As a breed they are friendly, comical and generally laid back. They do have their 2-3 minute spurts of energy, when they will let you know its time to play usually doing the "play bow" with bottom up and tail wagging, and front down! Older dogs tend to be more relaxed than younger ones, but all enjoy taking a walk with their person and a quick sprint once in a while in a completely fenced-in area (ball fields work great if you don't have a fenced yard!). A Greyhound can make an excellent jogging companion, but must be slowly introduced to long distances. They are used to sprinting on a track with very fine "sugar sand",  so it is important to give them time to toughen up their pads and let their muscles adjust to going longer distances at slower speeds. They truly enjoy their retirement, and love to find the softest place in your home to enjoy a nice long nap. 

Greyhounds are known as "45 MPH couch potatoes" so don't be surprised to find out that your Greyhound can sleep 16 - 18 hours a day!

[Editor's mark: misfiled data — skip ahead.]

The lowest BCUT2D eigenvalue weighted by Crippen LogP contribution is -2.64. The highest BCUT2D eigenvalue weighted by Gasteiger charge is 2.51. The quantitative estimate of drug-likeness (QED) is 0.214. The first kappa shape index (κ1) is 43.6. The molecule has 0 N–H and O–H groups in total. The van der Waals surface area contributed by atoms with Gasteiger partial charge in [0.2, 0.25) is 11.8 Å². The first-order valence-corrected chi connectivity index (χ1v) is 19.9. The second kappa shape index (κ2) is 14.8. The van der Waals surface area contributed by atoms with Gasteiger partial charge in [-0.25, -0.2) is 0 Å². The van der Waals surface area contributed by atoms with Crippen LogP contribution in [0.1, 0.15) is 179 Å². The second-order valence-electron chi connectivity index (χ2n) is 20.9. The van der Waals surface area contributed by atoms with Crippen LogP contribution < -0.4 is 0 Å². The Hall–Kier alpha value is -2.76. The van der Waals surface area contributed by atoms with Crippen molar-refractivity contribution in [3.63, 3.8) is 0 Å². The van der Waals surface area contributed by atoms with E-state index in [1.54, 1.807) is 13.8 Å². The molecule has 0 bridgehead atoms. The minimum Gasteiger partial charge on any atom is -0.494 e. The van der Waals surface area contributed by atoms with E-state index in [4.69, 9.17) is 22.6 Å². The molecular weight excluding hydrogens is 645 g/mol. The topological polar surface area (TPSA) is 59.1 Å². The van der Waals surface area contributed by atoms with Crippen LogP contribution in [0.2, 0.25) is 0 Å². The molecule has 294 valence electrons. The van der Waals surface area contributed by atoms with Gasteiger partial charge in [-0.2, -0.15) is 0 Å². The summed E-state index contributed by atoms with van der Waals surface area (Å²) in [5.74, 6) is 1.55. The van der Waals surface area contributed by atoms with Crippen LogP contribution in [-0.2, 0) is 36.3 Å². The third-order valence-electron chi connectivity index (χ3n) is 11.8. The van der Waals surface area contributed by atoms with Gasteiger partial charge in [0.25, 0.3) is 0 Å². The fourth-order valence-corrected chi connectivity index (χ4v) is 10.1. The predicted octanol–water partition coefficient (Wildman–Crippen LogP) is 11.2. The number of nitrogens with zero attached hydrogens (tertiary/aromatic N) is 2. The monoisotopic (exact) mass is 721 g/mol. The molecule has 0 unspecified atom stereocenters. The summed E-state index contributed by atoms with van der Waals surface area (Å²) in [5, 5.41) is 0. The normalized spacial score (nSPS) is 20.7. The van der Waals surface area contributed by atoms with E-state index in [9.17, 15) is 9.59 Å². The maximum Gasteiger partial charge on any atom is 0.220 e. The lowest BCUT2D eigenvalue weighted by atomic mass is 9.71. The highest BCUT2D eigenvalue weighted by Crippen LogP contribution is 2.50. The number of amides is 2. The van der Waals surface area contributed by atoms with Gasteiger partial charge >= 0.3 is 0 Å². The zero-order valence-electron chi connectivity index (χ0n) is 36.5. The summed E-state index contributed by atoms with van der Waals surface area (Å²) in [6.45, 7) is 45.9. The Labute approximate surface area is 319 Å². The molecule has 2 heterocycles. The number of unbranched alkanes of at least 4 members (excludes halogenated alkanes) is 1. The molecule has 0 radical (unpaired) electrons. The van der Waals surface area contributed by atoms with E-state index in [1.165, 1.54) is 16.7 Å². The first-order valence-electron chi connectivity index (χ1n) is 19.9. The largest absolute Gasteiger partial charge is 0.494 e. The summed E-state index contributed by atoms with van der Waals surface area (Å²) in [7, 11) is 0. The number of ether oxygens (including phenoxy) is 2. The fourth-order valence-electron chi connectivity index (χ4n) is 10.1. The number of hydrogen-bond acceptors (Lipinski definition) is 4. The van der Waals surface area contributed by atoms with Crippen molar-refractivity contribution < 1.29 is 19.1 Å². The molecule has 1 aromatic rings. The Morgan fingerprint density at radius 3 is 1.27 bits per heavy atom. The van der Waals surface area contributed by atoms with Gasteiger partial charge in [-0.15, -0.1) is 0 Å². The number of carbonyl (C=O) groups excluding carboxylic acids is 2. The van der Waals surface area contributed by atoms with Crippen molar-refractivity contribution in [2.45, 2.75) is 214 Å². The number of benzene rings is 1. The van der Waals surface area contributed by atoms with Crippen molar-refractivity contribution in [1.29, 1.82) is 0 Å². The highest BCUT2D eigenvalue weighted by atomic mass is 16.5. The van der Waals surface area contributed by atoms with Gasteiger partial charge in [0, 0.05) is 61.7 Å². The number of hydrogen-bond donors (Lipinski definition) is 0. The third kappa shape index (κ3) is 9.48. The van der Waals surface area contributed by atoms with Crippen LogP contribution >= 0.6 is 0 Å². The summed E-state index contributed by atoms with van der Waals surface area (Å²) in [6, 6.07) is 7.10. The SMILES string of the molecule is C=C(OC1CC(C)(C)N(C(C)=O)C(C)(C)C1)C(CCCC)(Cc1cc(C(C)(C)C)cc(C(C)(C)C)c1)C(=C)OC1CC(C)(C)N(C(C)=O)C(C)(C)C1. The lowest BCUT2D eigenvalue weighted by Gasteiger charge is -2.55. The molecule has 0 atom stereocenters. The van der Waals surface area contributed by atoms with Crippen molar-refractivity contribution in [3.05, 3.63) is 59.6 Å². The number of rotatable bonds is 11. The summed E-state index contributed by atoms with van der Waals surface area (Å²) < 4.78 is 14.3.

Can Greyhounds live outside?

No, Greyhounds are strictly inside, house dogs! While Greyhounds love romping and frolicking outside, they have very little body fat and thin skin, and are very susceptible to extremes of cold and hot temperatures. At the track, Greyhounds live inside in heated and air-conditioned kennels. So between play or "potty" visits outside, Greyhounds need to be primarily inside house pets.

Will a Greyhound walk nicely on a leash?

Most Greyhounds have been broken to the lead. Greyhounds prefer to walk on a slack lead, and for dogs of their size, are unusually easy to handle. They respond very well to gentle touch and firm voice commands.